What a great story! It reveals the possibility of unity for profound purpose. It shows the power of working together. It says something about the best part of the human heart. It also illustrates the power of rescue and salvation.

The Bible makes it clear that God is the one who saves (Titus 2:11). His Word is His power to save (Romans 1:16). His divine plan is the means of salvation (Acts 16:30-31; Romans 10:9-10,13; Ephesians 2:8; 1 Peter 3:21). But, the Bible makes it just as clear that He does His saving through the preaching, teaching, influence, and efforts of His people, sharing the good news with those who are languishing in the waters of iniquity. That’s suggested in “The Great Commission” (Matthew 28:18-20; Mark 16:15-16; Luke 24:46-47). It’s demonstrated in the constant efforts of New Testament Christians, taking the message of Christ with them throughout the world to those lost in sin (cf. Acts).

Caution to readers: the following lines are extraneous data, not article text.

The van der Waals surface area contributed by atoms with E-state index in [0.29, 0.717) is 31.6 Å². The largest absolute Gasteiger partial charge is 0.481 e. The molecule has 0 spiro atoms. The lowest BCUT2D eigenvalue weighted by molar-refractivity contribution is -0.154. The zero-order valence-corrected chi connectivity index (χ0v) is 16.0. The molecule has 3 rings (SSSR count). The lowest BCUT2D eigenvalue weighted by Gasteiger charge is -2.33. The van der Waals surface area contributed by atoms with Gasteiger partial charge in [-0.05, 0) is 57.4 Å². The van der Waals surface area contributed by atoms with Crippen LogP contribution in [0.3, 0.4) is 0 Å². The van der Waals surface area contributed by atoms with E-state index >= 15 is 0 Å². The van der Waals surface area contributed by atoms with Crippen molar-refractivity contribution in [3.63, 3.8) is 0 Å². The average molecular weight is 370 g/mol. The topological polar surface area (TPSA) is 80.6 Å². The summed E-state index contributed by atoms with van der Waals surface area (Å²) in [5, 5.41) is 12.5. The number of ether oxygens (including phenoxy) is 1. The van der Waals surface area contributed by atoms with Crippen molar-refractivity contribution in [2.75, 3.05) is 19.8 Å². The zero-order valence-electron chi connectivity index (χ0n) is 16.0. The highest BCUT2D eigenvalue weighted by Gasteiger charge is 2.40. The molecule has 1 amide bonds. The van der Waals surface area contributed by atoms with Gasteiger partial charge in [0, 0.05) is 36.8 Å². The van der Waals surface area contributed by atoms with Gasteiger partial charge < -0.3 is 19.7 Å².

Think of the church as the God-given human chain, reaching out to the struggling, needy soul. They are drowning in sin and in desperate need of help. Unreached, they will drown (see the imagery of 1 Timothy 6:9). God wants you and me, as those who ourselves have been saved, to join hands and help others who need to be helped onto the shores of safety! We cannot delay! We must act while there’s time. Lives—souls!—depend on it.

mjxbw1M3

The Danger Of Being Swept Away

The Danger Of Being Swept Away

Neal Pollard

You may have heard that I was caught in a rip tide during Carl’s senior trip. We were at St. Pete’s Beach in the Tampa-area, swimming and playing in the water not far from a fishing pier. Somehow, I was pulled into a riptide and quickly pulled out toward the Gulf. The shore quickly grew distant and my subpar swimming abilities were tellingly useless. A couple of fishermen told me I was caught in it and my best hope was to try and move parallel to the waves and angle for a point about a half-mile up from where I was. That was a painfully slow process, and the water kept taking me where it wished.  I was on the other side of the pier, moving generally toward that point but still in the grips of the tide, when Dale swam out and helped pull me out of the current until I could finally get to shallower water and make my way back onto the beach. At the risk of sounding melodramatic, I believe Dale saved my life.